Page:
Supreme Court Declines to Hear Johnson & Johnson Appeal of $140 Million Judgment

On January 19, 2016, the U.S. Supreme Court said it would not hear Johnson & Johnson’s appeal of a $140 million judgment in a lawsuit alleging the company failed to warn that Children’s Motrin pain and fever medication could cause a devastating skin condition.

Johnson & Johnson and its McNeil-PPC Inc. subsidiary had asked the to decide whether it should be held liable because they claim federal drug regulators would not have approved adding warnings to the drug’s labels about the life-threatening conditions, Stevens-Johnson syndrome (SJS) and toxic epidermal necrolysis (TEN), Reuters reports.

In refusing to hear the appeal, the high court left intact one of the largest verdicts ever awarded by a Massachusetts jury.

The family that sued J&J and McNeil in 2007 claimed they were not warned about the link between ibuprofen—the active ingredient in Children’s Motrin—and Stevens-Johnson Syndrome and toxic epidermal necrolysis, rare and related skin conditions. The child  developed toxic epidermal necrolysis when she was 7 years old after taking several doses of Children’s Motrin. She lost about 95 percent of the top layer of her skin and suffered other serious injuries, including heart failure, stroke, and an aneurysm, Reuters reports.

In Stevens Johnson Syndrome, the individual suffers blistering of mucous membranes, typically in the mouth, eyes, and vagina, and patchy areas of rash. In toxic epidermal necrolysis, there is a similar blistering of mucous membranes. But in TEN, the entire epidermis peels off in sheets from large areas of the body. Both disorders can be life threatening. SJS and TEN can be caused by non-steroidal anti-inflammatory drugs (NSAIDs) in both prescription and over-the-counter forms, sulfa drugs, antibiotics, barbiturates, anticonvulsants, anti-tuberculosis drugs, and the drug allopurinol, prescribed for gout.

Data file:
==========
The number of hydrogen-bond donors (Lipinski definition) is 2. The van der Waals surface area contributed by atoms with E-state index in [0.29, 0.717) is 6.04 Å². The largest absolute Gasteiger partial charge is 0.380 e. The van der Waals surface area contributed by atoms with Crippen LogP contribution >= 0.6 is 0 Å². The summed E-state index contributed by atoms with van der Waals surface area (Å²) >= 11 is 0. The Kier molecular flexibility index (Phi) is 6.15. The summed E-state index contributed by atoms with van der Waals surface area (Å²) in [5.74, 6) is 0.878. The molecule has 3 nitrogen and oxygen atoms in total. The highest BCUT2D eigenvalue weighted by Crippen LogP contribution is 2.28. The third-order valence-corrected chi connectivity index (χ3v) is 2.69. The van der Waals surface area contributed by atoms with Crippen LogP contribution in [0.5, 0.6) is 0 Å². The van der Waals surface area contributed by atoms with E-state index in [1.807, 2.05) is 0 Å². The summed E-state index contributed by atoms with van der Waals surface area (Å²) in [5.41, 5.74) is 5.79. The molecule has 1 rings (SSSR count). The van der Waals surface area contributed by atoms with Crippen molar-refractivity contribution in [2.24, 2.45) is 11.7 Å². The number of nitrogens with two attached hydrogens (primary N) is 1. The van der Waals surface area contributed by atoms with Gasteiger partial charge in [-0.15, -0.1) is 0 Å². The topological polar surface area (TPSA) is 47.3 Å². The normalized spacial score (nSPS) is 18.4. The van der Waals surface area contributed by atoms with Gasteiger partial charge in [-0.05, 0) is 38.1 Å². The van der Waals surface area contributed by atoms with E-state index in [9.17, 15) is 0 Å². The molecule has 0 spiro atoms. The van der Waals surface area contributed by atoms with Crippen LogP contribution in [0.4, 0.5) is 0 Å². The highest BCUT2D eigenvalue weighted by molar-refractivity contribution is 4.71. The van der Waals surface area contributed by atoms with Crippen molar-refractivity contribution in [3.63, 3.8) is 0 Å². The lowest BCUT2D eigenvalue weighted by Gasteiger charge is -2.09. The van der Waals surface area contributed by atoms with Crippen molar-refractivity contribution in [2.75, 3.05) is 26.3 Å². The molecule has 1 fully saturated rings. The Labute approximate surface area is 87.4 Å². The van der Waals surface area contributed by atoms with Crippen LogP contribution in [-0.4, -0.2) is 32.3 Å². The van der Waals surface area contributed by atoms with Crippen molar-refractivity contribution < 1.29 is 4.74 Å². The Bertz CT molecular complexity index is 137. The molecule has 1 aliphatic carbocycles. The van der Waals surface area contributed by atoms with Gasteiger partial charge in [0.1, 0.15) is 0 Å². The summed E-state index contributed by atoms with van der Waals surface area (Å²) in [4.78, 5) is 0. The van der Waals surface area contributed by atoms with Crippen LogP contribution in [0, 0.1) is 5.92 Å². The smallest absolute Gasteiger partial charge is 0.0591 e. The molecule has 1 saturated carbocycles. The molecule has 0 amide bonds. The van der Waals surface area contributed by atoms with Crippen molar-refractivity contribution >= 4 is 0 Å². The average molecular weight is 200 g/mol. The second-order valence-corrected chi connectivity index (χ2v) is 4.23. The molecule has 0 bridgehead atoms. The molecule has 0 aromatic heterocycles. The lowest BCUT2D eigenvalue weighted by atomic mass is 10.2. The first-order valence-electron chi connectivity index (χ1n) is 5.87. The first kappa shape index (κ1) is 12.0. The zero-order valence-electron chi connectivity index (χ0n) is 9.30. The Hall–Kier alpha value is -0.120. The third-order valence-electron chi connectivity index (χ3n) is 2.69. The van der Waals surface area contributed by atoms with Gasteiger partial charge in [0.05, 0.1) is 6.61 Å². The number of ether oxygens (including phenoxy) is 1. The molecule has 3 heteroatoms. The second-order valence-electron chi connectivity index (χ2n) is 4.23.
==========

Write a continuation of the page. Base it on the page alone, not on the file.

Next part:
A Massachusetts jury found J&J and McNeil liable for failing to warn about these serious side effects. The jury awarded the family $63 million, which, with interest, totals $140 million.

J&J said the case should have been dismissed because the Food and Drug Administration (FDA) had declined to grant a petition from several doctors and consumers seeking to mention SJS and TEN on the Children’s Motrin warning label because those conditions are unfamiliar to most consumers. Instead, the label references potential redness, rash and blisters that are symptoms of the conditions. The companies argued that if the FDA did not think a warning was necessary, they should not be liable for failing to warn consumers about that risk.

The company said the FDA’s decision not to change the warnings constituted “clear evidence” that such warnings were unnecessary, according to Reuters. But the Massachusetts Supreme Court, which upheld the award, disagreed, saying that past actions did not indicate how the FDA would rule on future proposed changes.

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